Putting a price on oil spill damage (copy)

In this April 21, 2010, file photo, the Deepwater Horizon oil rig burns in the Gulf of Mexico, more than 50 miles southeast of Venice, La. (AP Photo/Gerald Herbert, File)

This Friday marks the eighth anniversary of the tragic Deepwater Horizon disaster, yet rather than learn from past mistakes, the Trump administration is seeking to continue down the risky path of expanded offshore oil drilling.

In January, the first draft of a new offshore oil program was released, proposing an unprecedented expansion of offshore drilling, encompassing 90 percent of the nation’s offshore area. The proposal even includes many areas that lack significant oil or gas resources as well as areas with longstanding opposition to offshore drilling.

However, an analysis of new trends released this week by my organization, the Southern Alliance for Clean Energy, shows that the proposed expansion of offshore oil and natural gas drilling is unwarranted due to the transition to electric vehicles already underway, and therefore places undue risk to our country’s coastal communities and their booming tourism economy.

Reasons why offshore drilling in the Southeast would be a terrible idea are numerous and have been discussed at length in previous editorials columns and articles. These reasons would be enough to see the folly in jeopardizing our shores and coastal economies with offshore oil rigs. However, new trends, apparent only in the past couple years, reinforce the incomprehensibility of drilling our coast, as the amount of oil that could be produced by opening all of our nation’s protected offshore areas is projected to be offset by the rise of electric vehicles in the U.S., thus lessening oil demand.

Southern Alliance for Clean Energy’s analysis finds that the total potential amount of oil that could economically be extracted from all currently protected offshore areas would represent just 5 percent of our nation’s total technically-recoverable oil resources. And that this amount of oil could be offset by replacing about 20 million to 45 million internal combustion engine vehicles with electric vehicles, depending on vehicle use and efficiency.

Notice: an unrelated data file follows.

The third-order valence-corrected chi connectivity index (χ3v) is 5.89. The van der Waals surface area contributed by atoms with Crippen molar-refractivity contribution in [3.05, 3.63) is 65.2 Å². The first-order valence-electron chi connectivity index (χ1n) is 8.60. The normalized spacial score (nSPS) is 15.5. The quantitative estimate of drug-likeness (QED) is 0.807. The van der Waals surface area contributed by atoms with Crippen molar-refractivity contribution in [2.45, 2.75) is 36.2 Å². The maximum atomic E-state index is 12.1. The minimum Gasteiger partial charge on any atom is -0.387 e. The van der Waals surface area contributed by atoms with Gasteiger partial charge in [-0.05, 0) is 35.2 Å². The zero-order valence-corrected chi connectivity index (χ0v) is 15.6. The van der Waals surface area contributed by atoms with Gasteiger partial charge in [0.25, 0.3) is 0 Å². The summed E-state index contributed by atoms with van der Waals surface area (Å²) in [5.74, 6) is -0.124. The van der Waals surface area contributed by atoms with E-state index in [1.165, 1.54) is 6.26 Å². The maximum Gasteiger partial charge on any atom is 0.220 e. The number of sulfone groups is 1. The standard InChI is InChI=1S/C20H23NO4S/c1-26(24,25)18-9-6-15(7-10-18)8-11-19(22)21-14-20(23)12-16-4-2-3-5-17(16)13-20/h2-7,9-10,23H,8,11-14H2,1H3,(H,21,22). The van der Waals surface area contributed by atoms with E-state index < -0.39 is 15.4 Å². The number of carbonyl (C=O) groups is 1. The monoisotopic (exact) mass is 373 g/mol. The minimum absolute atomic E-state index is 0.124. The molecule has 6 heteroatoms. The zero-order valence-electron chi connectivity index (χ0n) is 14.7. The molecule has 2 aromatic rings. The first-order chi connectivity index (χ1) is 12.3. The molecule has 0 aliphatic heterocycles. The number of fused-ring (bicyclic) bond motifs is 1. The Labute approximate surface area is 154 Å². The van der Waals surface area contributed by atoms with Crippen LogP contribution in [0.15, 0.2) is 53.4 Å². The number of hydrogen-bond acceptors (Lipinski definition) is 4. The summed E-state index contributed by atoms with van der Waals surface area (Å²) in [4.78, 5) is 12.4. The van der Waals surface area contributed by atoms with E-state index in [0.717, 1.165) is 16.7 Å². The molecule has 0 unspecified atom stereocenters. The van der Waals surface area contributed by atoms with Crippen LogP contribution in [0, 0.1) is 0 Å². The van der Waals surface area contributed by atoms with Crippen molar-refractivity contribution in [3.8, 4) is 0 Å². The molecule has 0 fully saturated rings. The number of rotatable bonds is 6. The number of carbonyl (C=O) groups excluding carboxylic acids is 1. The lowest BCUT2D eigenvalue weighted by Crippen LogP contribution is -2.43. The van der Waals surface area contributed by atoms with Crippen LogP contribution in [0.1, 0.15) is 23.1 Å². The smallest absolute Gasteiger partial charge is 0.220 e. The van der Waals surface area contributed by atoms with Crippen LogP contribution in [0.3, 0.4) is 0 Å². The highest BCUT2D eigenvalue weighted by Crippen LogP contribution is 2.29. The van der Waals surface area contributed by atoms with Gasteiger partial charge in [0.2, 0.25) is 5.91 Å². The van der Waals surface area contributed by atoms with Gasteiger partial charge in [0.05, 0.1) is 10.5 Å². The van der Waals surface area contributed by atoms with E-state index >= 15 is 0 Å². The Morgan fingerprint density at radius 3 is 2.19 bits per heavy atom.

This sounds like a lot of electric vehicles, but a few facts help shed some light on how achievable this level of deployment would be.

Costs for batteries are declining faster than expected, and the sticker price for electric vehicles is expected to be on par with traditional vehicles by 2025. If you factor in tax credits and overall savings in fuel and maintenance, electric vehicles are already less expensive than traditional cars over their lifetime.

The U.S. Energy Information Administration estimates that nearly 15 million plug-in vehicles will be on the road by 2030, and a 2017 AAA survey found that more than 30 million Americans are likely to purchase an electric vehicle as their next vehicle. Bloomberg New Energy Finance expects that 5 to 10 million electric vehicles will be sold each year in the United States from 2030-35.

Besides saving our shores from the threat of oil spills, what other benefits could the transition to electric vehicles bring to our region? Look no further than the new Volvo plant in Berkeley County as a taste of what is to come.

The Post and Courier reports that Volvo is investing $1 billion into our region and creating nearly 4,000 local jobs in their production facility that will make exclusively electric and hybrid vehicles beginning in 2019.

Or look further upstate to BMW or Proterra. BMW has invested $8 billion in its Spartanburg facility. It has a battery assembly hall to produce power cells for the X5 hybrids, and produces the plug-in hybrid electric X5 xDrive40e iPerformance and will begin producing the all-electric X3 in 2020. Proterra is an electric bus manufacturer in Greenville that employs 200 people, has recently captured about 5 percent of the domestic bus market, and is forecasting a tripling in production this year.

Given the meager and uncertain benefits provided by the broad expansion of offshore drilling, the significant economic risks intrinsic in offshore drilling, and the ability for electric vehicles to offset any potential oil produced from newly opened offshore areas, the new offshore oil and natural gas drilling program is not justifiable.

The Trump administration should cease its development of the new drilling program and let real market sense take the place of political theater.

Chris Carnevale is coastal climate and energy manager for the Southern Alliance for Clean Energy in Charleston.